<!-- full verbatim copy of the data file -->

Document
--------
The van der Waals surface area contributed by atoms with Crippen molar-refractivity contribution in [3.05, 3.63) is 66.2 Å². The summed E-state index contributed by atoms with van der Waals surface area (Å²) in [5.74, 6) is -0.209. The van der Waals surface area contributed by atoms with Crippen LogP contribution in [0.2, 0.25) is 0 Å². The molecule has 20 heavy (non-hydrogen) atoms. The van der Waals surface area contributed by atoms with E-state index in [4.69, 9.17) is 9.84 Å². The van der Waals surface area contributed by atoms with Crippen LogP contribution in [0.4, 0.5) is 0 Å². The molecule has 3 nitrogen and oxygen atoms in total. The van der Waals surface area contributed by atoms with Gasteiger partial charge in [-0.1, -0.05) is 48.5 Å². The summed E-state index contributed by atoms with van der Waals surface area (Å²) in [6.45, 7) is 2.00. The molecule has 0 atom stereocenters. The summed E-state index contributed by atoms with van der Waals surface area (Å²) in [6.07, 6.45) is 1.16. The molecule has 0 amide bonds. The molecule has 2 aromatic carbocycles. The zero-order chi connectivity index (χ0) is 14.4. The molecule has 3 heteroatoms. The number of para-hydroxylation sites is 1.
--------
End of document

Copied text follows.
The van der Waals surface area contributed by atoms with Crippen molar-refractivity contribution in [3.05, 3.63) is 66.2 Å². The summed E-state index contributed by atoms with van der Waals surface area (Å²) in [5.74, 6) is -0.209. The van der Waals surface area contributed by atoms with Crippen LogP contribution in [0.2, 0.25) is 0 Å². The molecule has 20 heavy (non-hydrogen) atoms. The van der Waals surface area contributed by atoms with E-state index in [4.69, 9.17) is 9.84 Å². The van der Waals surface area contributed by atoms with Crippen LogP contribution in [0.4, 0.5) is 0 Å². The molecule has 3 nitrogen and oxygen atoms in total. The van der Waals surface area contributed by atoms with Gasteiger partial charge in [-0.1, -0.05) is 48.5 Å². The summed E-state index contributed by atoms with van der Waals surface area (Å²) in [6.45, 7) is 2.00. The molecule has 0 atom stereocenters. The summed E-state index contributed by atoms with van der Waals surface area (Å²) in [6.07, 6.45) is 1.16. The molecule has 0 amide bonds. The molecule has 2 aromatic carbocycles. The zero-order chi connectivity index (χ0) is 14.4. The molecule has 3 heteroatoms. The number of para-hydroxylation sites is 1.